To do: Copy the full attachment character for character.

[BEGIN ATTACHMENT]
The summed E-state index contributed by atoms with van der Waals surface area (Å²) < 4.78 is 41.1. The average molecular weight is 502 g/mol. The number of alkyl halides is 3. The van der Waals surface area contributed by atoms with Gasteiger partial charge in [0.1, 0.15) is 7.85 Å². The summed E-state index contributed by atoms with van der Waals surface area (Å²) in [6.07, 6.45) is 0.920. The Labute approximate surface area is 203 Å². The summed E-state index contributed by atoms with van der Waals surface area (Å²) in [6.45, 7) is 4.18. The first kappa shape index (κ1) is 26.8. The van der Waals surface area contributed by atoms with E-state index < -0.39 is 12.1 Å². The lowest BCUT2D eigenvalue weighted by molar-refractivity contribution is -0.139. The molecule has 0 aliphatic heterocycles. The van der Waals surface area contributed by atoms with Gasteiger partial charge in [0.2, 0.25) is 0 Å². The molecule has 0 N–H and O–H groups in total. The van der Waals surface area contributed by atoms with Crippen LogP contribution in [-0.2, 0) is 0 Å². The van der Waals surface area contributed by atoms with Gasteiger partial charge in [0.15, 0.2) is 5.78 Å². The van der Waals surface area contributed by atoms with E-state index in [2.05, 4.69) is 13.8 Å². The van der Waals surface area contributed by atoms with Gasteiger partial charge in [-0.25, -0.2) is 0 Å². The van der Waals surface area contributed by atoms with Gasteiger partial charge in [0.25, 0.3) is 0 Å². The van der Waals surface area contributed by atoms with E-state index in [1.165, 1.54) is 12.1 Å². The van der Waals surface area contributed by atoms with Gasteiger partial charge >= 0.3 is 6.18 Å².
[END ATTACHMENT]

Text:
The summed E-state index contributed by atoms with van der Waals surface area (Å²) < 4.78 is 41.1. The average molecular weight is 502 g/mol. The number of alkyl halides is 3. The van der Waals surface area contributed by atoms with Gasteiger partial charge in [0.1, 0.15) is 7.85 Å². The summed E-state index contributed by atoms with van der Waals surface area (Å²) in [6.07, 6.45) is 0.920. The Labute approximate surface area is 203 Å². The summed E-state index contributed by atoms with van der Waals surface area (Å²) in [6.45, 7) is 4.18. The first kappa shape index (κ1) is 26.8. The van der Waals surface area contributed by atoms with E-state index < -0.39 is 12.1 Å². The lowest BCUT2D eigenvalue weighted by molar-refractivity contribution is -0.139. The molecule has 0 aliphatic heterocycles. The van der Waals surface area contributed by atoms with Gasteiger partial charge in [0.2, 0.25) is 0 Å². The molecule has 0 N–H and O–H groups in total. The van der Waals surface area contributed by atoms with Crippen LogP contribution in [-0.2, 0) is 0 Å². The van der Waals surface area contributed by atoms with Gasteiger partial charge in [0.15, 0.2) is 5.78 Å². The van der Waals surface area contributed by atoms with E-state index in [2.05, 4.69) is 13.8 Å². The van der Waals surface area contributed by atoms with Gasteiger partial charge in [-0.25, -0.2) is 0 Å². The van der Waals surface area contributed by atoms with Gasteiger partial charge in [0.25, 0.3) is 0 Å². The van der Waals surface area contributed by atoms with E-state index in [1.165, 1.54) is 12.1 Å². The van der Waals surface area contributed by atoms with Gasteiger partial charge >= 0.3 is 6.18 Å².